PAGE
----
«Changing Polar Regions 25th International Congress on Polar Research March 17-22, 2013, Hamburg, Germany German Society for Polar Research Edited by ...»
the westernmost boundary of the mobile belt is characterized by a major dextral transpressional shear zone. In central DML, a major magnetic anomaly, the Forster anomaly, was interpreted as a cryptic suture of the EAAO (Riedel et al. 2012). The area where the Forster anomaly crosses the DML mountains is poorly investigated so far, but appears to coincide with a major strike slip shear zone in the southern Kurze Mts. and the occurrence of major Ediacaran granulite bodies. East of the Forster anomaly, the magnetic anomaly pattern changes significantly and typical Maud type crust is not present any longer. GEA II targeted a range of nunataks between Sør Rondane and central DML that had never been visited previously (from Blåklettane and Bergekongen in the E to Urna and Sørsteinen in the W). These nunataks are dominated by medium- to high-grade metasedimentary and metavolcanic rocks of possibly Neoproterozoic age, including abundant marble and graphite schists. Sør Rondane in eastern DML, is dominated by two distinct blocks separated by the dextral Main Shear Zone. The northwestern block is still part of the eastern EAAO, where new SHRIMP zircon data from metamorphic rims provide ages of ca. 560 Ma. The southeastern block is made up of a TTG terrane, which provides "Changing Polar Regions" - 25th International Congress on Polar Research 2013 four new SHRIMP zircon dates between 990-980 Ma, interpreted as igneous crystallization ages (oceanic arc).
"Changing Polar Regions" - 25th International Congress on Polar Research 2013 IDENTIFICATION OF BIOGEOCHEMICAL PROVINCES IN THE
SOUTHERN OCEAN BY SPATIAL MODELING OF GEOCHEMICAL,
SEDIMENTOLOGICAL AND BIOLOGICALDATA – THE APPROACH
Compared to biogenic silica, little is known about benthic particulate organic carbon fluxes in situ in the Southern Ocean, a key region for the global marine carbon cycle.
Because of the lack of data, the Southern Ocean south of 60° is still excluded from the global carbon budget calculations. Our knowledge of rates and spatio-temporal variability is patchy, therefore coupling of these processes into regional or global models remains difficult and error prone. Meanwhile the public availability and dissemination of biological, geochemical and sedimentological research data as well as multivariate analysis methods applied in marine sciences is undergoing major developments, towards improving interdisciplinary data analysis.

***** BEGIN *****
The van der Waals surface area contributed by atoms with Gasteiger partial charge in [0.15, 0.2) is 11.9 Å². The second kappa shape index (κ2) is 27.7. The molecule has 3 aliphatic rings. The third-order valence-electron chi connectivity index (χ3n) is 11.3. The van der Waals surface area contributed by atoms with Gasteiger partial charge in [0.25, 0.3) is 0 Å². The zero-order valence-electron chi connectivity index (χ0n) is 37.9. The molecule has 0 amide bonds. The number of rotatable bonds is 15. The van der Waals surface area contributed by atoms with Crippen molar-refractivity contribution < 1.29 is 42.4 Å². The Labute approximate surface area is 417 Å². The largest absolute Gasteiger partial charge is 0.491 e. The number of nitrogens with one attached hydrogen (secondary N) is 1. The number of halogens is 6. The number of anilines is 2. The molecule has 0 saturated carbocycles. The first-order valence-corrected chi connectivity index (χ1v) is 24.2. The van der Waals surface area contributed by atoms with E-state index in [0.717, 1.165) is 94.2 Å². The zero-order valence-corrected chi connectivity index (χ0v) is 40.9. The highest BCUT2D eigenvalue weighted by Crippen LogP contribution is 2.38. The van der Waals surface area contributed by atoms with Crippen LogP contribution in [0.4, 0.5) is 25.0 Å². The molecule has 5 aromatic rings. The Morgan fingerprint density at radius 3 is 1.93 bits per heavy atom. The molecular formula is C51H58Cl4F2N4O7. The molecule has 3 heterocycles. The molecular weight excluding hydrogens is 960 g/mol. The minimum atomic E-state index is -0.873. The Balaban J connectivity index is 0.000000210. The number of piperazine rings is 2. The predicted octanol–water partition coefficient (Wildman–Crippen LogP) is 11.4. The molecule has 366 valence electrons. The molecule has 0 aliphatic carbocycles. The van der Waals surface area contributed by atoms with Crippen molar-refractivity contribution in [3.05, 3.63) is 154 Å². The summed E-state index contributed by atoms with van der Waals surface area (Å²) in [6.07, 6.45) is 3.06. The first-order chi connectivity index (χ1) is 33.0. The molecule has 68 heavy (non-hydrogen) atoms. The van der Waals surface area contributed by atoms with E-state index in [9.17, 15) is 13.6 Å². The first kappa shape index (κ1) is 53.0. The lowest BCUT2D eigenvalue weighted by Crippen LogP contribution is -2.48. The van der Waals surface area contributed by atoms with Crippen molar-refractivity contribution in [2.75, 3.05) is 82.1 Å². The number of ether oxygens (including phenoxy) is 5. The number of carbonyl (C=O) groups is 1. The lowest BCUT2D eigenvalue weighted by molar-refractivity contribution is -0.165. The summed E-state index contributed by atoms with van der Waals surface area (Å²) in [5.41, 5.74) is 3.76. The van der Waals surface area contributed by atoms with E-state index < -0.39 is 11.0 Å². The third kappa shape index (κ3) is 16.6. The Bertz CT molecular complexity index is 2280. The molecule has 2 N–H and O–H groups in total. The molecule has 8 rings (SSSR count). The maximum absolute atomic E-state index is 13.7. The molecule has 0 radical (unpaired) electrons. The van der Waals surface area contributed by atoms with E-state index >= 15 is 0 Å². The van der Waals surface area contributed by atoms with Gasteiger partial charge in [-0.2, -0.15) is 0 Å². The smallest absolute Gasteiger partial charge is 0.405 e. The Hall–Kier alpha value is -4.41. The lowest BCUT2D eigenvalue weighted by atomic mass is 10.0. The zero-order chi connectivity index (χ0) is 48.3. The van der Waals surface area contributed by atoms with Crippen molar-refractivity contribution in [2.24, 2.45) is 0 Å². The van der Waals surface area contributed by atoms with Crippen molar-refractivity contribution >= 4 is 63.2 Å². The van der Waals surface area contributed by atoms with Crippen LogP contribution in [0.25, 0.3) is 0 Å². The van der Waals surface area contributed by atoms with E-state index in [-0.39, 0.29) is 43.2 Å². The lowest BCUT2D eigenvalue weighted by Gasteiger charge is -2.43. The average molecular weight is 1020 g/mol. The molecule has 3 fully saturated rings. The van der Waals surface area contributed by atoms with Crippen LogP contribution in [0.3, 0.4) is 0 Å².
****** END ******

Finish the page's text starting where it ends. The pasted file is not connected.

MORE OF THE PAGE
This poster aims to illustrate the approach of modeling benthic particulate organic carbon fluxes which is the objective of the DFG-Priority Programme SPP 1158 project started in December 2012. For this purpose, correlating parameters as biogenic silica, benthic organisms and other environmental parameters will be used which mimic the geochemical situation as proxies. Biogeochemical provinces in the Southern Ocean combining in situ measurements, experiments and multivariate models, will indicate areas of defined oxygen and carbon fluxes by GIS-based statistical modeling methodology. These provinces are also needed to quantify potential species occurrence and biomass and can be used to optimize sampling strategies during scientific expeditions. The spatial distribution and the dimensions of the Southern Ocean provinces will reduce the gap of knowledge regarding the global geochemical cycles. Furthermore, the exploration of the spatial variation regarding the location and extent of the provinces which are to be expected due to global warming contribute to the prediction of quantitative changes in geochemical fluxes in the Southern Ocean.
"Changing Polar Regions" - 25th International Congress on Polar Research 2013 PROVENANCE OF THE PERMIAN TAKROUNA FORMATION,
ANTARCTICA - IMPLICATIONS ON BASIN GEOMETRY AND